Did you know most glove manufacturers actually recommend not steaming their gloves? Over steaming could lead to laces to snap and could damage the leather if not done properly. If you have time before your next game or practice we actually recommend not steaming your mitt as well, especially for the top tier gloves. High quality leather mitts will most likely take the the most time during the break in process. Playing catch remains the best way to safely ensure your glove or mitt gets broken in correctly. At Better Baseball we only recommend steaming if you are in a severe time crunch or have very stiff or rigid glove that needs some professional help to get the glove broken in. Done properly, steaming makes the leather more malleable which helps with shaping the glove to your hand. Our glove care specialist have years of experience with glove steaming and know the right time intervals, temperatures and procedures to make sure the leather of your glove remains safe. Steaming your glove at home could lead to various problems down the road, and we highly recommend you consult with our glove care experts before you start your own process.
The DON’TS of breaking in a glove.
DON’T use any heat treatment like a microwave or oven. The high heat might make the glove feel broken in, but usually the leather and laces of the glove will be damaged and cut the life of the glove in half.
DON’T use any non approved oil or substance to help with your glove process. We have seen it all from shaving cream to lighter fluid. We sell all types of glove leather approved oils for you to use.
DON’T try the water or “Aso” method for breaking your glove in. It really is only done on the professional side and will shorten the life span of your glove. Pro ball players get their gloves for free and don’t have any interest in longevity of their mitts. Although this process breaks in a mitt quickly, there are so many things that can go wrong with this complicated technique that’s we do not recommend this unless you are a professional. Every glove and mitt has its own special way to break in for this process and it is extremely difficult to get the right result with out damaging or soaking your glove with water.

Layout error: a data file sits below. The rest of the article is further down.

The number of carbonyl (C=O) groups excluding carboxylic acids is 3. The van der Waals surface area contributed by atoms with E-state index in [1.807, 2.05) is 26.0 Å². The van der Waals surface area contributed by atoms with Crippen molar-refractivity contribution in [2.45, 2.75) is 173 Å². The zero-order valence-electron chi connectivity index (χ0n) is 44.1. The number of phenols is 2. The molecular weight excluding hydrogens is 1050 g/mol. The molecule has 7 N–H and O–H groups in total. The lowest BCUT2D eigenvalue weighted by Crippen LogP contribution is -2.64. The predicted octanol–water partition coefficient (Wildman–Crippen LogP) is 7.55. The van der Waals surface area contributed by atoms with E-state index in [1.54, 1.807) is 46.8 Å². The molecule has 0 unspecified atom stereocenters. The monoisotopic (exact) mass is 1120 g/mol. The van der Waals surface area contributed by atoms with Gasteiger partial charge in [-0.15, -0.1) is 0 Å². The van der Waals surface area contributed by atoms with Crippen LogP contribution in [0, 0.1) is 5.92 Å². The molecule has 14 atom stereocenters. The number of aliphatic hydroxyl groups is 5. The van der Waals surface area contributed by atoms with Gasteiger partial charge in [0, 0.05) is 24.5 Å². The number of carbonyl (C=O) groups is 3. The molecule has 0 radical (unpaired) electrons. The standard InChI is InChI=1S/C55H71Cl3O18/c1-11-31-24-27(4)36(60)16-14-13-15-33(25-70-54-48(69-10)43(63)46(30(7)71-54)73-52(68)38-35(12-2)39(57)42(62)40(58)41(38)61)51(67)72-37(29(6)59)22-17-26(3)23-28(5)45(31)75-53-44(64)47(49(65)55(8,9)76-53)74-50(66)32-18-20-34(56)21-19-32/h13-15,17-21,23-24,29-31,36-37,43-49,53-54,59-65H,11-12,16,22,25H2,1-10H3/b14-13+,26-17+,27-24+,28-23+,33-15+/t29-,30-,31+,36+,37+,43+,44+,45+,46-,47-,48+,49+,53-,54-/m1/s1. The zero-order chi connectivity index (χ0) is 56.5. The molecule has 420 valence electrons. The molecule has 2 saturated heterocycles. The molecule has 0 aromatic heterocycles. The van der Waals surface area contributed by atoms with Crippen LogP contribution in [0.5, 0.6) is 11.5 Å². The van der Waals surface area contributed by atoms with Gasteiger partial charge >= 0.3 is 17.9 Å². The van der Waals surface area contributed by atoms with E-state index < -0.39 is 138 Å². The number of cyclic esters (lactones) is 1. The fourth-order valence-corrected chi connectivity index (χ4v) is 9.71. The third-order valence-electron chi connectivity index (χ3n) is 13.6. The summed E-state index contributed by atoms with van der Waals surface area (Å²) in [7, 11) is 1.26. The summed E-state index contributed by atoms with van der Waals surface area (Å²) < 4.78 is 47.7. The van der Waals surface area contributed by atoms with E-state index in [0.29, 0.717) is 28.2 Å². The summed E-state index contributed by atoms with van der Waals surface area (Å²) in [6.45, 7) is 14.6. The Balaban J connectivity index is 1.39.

DON’T run over your glove with a car or store your glove under a bed mattress to break it in. A lot of times the weight is too much and could break in the glove incorrectly or damage the leather long term.
DON'T store your glove in a car or garage. Moisture or heat can damage the leather and shorten your glove's lifespan.
Points of Emphasis
- The best and safest way to break in your glove is to play catch as much as possible.
- When not using your glove, wrap the glove with a ball in the pocket as you would close your glove.
- Too much glove oil can weigh down your glove and can be counter intuitive to your beak in.
- Focus the glove oil on the pocket and rigid zones during the break in process with a rag.
- At the end of the season apply a small of amount of glove oil to condition your glove.
- Top tier gloves and high quality leather mitts will take the longest to break in, so be patient.
- Youth gloves usually don’t need glove oil or steaming.
- For glove safe keeping, we highly recommend the Better Baseball Glove Bag. A water resitant bag that will keep your glove in shape.